Paper Discovers Trove Of Unseen Civil Rights Photos
Today the Birmingham News published a treasure trove of photographs documenting the Civil Rights movement. These absolutely remarkable photos, featuring Martin Luther King, Thurgood Marshall (pictured at right in a group that included Constance Baker Motley), and other significant individuals and events from that era, can be accessed here. While some appeared at the time, many of these images have not been published previously. According to the account in today’s News, the photos were found accidentally:
[The discovery was] the result of research by Alexander Cohn, a 30-year-old former photo intern at The News. In November 2004, Cohn went through an equipment closet at the newspaper in search of a lens and saw a cardboard box full of negatives marked, “Keep. Do Not Sell.”
The accompanying article includes interesting interviews with News photographers and others discussing why many of these images never saw the light of day. One photographer recalled that “the editors thought if you didn’t publish it, much of this would go away.”
The News has changed over the years naturally. In 1988, it offered a tempered self-critique of its civil rights coverage saying: “The story of The Birmingham News’ coverage of race relations in the 1960s is once marked at times by mistakes and embarrassment but, in its larger outlines, by growing sensitivity and acceptance of change.” That remains a fair characterization of the broadsheet. The editorial board is iconoclastically conservative. It is anti-abortion and solidly Republican but unafraid to confront ideological inconsistency and social injustice. For example, the News recently reversed course on the death penalty, calling for its abolition. Why?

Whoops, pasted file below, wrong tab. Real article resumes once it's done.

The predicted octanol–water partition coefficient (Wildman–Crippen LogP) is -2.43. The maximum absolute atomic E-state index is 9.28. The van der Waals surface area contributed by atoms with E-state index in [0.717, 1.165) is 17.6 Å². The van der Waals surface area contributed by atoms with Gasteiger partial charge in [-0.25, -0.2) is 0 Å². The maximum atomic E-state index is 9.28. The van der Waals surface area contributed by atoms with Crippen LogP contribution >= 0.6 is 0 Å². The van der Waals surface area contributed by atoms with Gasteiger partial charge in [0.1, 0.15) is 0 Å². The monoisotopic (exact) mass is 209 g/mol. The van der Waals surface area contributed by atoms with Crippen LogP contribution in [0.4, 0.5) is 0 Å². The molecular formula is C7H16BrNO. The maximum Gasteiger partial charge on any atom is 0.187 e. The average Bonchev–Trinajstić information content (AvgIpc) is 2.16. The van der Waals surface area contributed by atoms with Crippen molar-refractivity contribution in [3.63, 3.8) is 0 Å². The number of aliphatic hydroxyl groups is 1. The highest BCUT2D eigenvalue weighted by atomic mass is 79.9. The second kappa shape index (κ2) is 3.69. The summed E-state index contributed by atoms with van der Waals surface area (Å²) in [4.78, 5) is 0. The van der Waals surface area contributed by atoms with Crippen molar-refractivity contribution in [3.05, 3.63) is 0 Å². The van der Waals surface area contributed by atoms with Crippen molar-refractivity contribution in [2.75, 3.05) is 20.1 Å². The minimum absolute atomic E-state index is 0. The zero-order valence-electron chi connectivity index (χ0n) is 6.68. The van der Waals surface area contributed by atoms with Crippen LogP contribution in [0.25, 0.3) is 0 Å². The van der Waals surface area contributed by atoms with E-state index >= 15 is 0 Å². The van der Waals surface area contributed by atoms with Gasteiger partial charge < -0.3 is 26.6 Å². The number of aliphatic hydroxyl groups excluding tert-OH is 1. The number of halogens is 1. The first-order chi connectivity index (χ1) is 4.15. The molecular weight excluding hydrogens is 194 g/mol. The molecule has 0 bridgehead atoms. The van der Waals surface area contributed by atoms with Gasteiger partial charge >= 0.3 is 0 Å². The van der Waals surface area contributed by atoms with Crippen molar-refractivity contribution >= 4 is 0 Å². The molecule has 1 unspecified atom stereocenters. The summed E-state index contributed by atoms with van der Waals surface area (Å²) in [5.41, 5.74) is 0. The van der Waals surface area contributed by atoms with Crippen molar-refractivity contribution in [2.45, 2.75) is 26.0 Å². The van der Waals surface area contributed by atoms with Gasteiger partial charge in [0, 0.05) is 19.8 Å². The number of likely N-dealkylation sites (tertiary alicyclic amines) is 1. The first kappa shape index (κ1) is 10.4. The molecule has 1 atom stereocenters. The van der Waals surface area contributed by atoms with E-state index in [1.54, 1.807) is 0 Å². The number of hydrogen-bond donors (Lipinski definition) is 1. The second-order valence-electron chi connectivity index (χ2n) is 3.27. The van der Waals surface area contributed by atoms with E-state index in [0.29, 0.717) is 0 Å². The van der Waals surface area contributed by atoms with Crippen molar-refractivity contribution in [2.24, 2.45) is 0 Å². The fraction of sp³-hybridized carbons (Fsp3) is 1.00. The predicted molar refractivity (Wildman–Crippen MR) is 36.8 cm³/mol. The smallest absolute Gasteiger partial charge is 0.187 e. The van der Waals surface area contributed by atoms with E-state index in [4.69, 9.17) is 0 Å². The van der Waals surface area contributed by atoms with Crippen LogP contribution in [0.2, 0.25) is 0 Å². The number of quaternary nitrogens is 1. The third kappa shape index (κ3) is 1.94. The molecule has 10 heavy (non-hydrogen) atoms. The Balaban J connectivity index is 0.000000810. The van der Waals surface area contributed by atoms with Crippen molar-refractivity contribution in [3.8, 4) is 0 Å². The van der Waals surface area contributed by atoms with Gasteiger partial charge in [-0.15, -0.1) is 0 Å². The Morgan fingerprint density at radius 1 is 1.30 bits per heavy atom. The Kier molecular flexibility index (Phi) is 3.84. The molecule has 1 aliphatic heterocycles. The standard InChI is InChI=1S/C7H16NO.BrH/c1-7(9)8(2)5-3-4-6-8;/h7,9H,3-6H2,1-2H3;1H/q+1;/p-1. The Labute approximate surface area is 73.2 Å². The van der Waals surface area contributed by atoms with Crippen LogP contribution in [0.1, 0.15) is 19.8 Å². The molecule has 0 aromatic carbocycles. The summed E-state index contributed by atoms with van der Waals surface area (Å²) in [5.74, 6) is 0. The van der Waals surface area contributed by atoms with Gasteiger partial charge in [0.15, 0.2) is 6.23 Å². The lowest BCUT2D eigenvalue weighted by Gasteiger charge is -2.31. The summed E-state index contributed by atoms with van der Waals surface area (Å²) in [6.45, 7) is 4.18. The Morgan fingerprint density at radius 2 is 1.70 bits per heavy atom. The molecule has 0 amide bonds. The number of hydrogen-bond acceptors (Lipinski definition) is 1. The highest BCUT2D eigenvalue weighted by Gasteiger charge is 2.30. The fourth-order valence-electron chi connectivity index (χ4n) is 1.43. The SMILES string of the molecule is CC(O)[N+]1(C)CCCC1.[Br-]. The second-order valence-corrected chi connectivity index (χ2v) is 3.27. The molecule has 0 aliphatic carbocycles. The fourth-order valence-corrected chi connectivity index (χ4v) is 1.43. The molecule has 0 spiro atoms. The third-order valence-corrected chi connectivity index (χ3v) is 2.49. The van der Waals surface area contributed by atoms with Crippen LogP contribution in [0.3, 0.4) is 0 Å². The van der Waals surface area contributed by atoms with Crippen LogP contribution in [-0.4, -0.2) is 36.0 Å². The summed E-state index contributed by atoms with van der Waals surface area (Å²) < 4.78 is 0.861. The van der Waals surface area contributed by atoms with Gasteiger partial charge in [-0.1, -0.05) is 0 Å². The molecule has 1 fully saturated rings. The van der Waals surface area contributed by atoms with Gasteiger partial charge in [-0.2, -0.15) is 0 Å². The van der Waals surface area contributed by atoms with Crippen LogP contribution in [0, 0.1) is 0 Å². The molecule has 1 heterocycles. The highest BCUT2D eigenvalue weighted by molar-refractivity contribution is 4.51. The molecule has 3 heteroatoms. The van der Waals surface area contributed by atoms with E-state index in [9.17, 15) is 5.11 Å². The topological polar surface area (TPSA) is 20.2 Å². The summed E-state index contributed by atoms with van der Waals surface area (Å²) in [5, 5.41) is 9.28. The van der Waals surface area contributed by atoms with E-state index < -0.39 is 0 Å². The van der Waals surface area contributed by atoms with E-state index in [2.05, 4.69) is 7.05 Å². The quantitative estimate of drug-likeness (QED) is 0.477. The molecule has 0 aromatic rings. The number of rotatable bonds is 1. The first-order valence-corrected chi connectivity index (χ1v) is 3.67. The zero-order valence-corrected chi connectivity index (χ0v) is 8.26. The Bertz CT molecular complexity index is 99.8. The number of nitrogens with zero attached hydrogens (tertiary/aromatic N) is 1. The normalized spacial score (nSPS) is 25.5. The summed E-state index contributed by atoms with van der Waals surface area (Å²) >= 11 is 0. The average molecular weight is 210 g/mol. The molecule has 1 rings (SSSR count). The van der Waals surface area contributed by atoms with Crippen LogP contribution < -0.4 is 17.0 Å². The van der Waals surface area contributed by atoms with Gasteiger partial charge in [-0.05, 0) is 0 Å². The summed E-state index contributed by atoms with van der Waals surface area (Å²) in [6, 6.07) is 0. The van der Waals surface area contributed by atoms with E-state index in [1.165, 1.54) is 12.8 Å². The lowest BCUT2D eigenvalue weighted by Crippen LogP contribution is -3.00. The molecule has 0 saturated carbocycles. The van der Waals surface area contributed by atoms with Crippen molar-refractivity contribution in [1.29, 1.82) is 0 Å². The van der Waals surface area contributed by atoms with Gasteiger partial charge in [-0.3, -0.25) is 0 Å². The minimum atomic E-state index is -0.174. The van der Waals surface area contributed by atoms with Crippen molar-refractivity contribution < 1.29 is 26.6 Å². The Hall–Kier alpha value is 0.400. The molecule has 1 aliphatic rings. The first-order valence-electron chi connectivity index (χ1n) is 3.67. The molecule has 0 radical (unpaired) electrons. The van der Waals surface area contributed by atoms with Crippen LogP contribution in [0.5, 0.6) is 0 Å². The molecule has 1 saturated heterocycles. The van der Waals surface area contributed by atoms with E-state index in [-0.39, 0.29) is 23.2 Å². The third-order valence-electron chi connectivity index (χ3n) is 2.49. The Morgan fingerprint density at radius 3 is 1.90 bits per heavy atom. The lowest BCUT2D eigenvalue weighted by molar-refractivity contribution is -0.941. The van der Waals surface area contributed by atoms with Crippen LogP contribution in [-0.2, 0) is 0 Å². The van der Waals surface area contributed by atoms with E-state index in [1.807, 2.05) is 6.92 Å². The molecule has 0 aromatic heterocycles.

Because we have come to believe Alabama’s capital punishment system is broken. And because, first and foremost, this newspaper’s editorial board is committed to a culture of life. Put simply, supporting the death penalty is inconsistent with our convictions about the value of life, convictions that are evident in our editorial positions opposing abortion, embryonic stem-cell research and euthanasia. We believe all life is sacred. And in embracing a culture of life, we cannot make distinctions between those we deem “innocents” and those flawed humans who populate Death Row.
In a similar vein, the editors have strongly supported tax initiatives designed to make Alabama’s tax system more progressive. (The centerpiece of these efforts, a referendum supported by Republican Governor Bob Riley, and energized in large part by my colleague Susan Hamill’s article, An Argument For Tax Reform Based on Judeo-Christian Ethics, was soundly rejected by voters.) They have also stepped forward as supporters of disability rights.
I understand the deep suspicions some continue to harbor towards the News. I have no doubt that the paper was complicit in the awful treatment of African-Americans in Birmingham. Still, reading the paper day in and day out, I’m a bit more optimistic. These photos may have been found accidentally, but the continued growth of the Birmingham News seems quite intentional.